In one embodiment, for example, a smartphone, tablet, computer or other remote device may be used to receive information from the detector device 100, determine one or more state of the diaper (e.g., presence or absence of one or more bodily exudates) and display information related to the state of the diaper to a user. The remote device may be in direct communication with the detector device and/or be communicatively coupled with detector device (or via an intermediate device) via one or more computer networks, such as the Internet.  Fig. 6 shows a block diagram of an example implementation of a detector device 200 adapted for removably coupling with one or more diapers. In this particular embodiment, the detector device 200 includes a color sensor 202, an LED light source 204, a low energy Bluetooth (BTLE) communication module 206 and one or more batteries 208. The batteries 208, for example, may include one or more silver oxide batteries, nickel cadmium batteries, lithium batteries, alkaline batteries, capacitors or other energy storage devices. The batteries 208 may be disposable or rechargeable and provide power to the other components of the detector device 200. In one embodiment, the detector device may further include one or more processors and memory storage for providing processing on the detector device 200.
 The communications module 206, for example, may be limited in power and/or duration of transmission to reduce electromagnetic (EM) energy transmitted in close proximity to a wearer of the diaper. The BTLE module 206, for example, may be operated at approximately 2 mW for approximately 0.005% time of the time it is in operation (approximately one transmission per minute).
 Fig. 7 shows top, bottom and side views of an example embodiment of an exterior of a detector device 300, such as the one shown in Fig. 8. In this embodiment, the top side 302 of the device 300 faces outwardly from a diaper in use and includes a decorative design. The bottom side 304 of the device includes a window 306 through which a light source, such as the LED light source 204 shown in Fig. 6, may transmit to an indicator disposed within the diaper and a color sensor may detect one or more colors of the indicator. In the particular embodiment shown in Fig. 7, for example, the a plurality of screws 308 or other connectors may secure the top and bottom components to each other. The side 310 includes a notch 312 or other opening to assist a user to separate the top and bottom sides 302, 304 if the screws 308 are disengaged.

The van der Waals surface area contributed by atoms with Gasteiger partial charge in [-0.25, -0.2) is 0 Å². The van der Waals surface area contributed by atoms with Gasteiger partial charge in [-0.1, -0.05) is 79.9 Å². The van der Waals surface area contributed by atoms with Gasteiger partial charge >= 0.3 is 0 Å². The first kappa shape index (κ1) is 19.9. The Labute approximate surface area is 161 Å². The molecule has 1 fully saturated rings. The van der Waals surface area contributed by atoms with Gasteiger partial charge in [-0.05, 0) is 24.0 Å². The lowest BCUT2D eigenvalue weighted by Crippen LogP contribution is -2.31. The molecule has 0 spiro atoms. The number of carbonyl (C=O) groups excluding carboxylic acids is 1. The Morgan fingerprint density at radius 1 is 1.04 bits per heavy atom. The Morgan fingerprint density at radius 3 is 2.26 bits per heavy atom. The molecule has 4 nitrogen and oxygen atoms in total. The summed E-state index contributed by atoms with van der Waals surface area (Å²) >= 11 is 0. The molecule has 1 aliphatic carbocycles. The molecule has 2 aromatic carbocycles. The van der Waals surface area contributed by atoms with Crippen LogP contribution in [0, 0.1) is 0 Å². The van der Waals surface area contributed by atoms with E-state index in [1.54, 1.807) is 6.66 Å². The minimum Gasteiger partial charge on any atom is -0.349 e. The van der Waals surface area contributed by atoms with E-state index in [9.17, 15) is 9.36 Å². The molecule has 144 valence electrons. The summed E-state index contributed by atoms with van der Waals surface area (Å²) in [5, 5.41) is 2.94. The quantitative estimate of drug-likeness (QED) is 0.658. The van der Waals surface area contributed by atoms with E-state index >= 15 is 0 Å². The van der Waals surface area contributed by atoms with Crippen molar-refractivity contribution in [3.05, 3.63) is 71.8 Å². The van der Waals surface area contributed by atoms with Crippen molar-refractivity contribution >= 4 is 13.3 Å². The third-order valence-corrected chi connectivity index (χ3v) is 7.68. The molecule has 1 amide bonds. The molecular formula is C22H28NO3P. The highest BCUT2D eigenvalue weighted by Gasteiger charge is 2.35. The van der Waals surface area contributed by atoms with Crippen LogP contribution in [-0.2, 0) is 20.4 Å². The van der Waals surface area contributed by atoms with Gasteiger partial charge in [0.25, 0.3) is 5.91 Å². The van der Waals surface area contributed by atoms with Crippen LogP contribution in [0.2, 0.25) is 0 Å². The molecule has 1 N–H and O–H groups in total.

The container of the detector device 300 maybe sized and shaped to prevent the device 300 from being a choking hazard. The container may further include materials such as silicone, Tecaform, Tecanat or other materials. The device container may also include one or more muted colors to minimize its attractiveness to children.
 Fig. 8 shows an example embodiment an attachment zone 400 of a diaper exterior adapted for receiving a detector device, such as the detector device shown in Figs. 6 and 7. The attachment zone 400 includes a landing zone material 402 to improve attachment of the detector device to the diaper. The landing zone material 402, for example, may include a brushknit or adhesive or cohesive tape material for mechanically or adhesively coupling the detector device to an outer surface of the diaper. The landing zone material 402 includes a window opening 404 that corresponds to the window of the detector device (e.g., window 306 shown in Fig. 7). In one particular implementation, the landing zone material 402 may be sized and shaped similarly to the detector device so as to facilitate placement of the detector device on the outer surface of the diaper. Other landing zone materials are also contemplated. For example, loop, hook, adhesive, strap, button, snap, pocket, magnet, or other materials may be used on the diaper and/or detector device.
 Fig. 9 shows a flow diagram of example operations that may be used to detect one or more bodily exudates within a diaper. In this embodiment, a detector device includes one or more color sensors for detecting one or more state of an indicator in a diaper. As described above, a color sensor of the detector device may determine one or more RGB light levels or HSB levels of the indicator. A communications device of the detector device may provide information based upon a detected color of the indicator to a remote computing device. The remote computing device then predicts presence, absence and/or amount of one or more bodily exudates based at least in part on the information received from the detector device. The remote computing device, for example, may determine a local saturation (e.g., exudate content quantity) level based upon the information received from the detector device.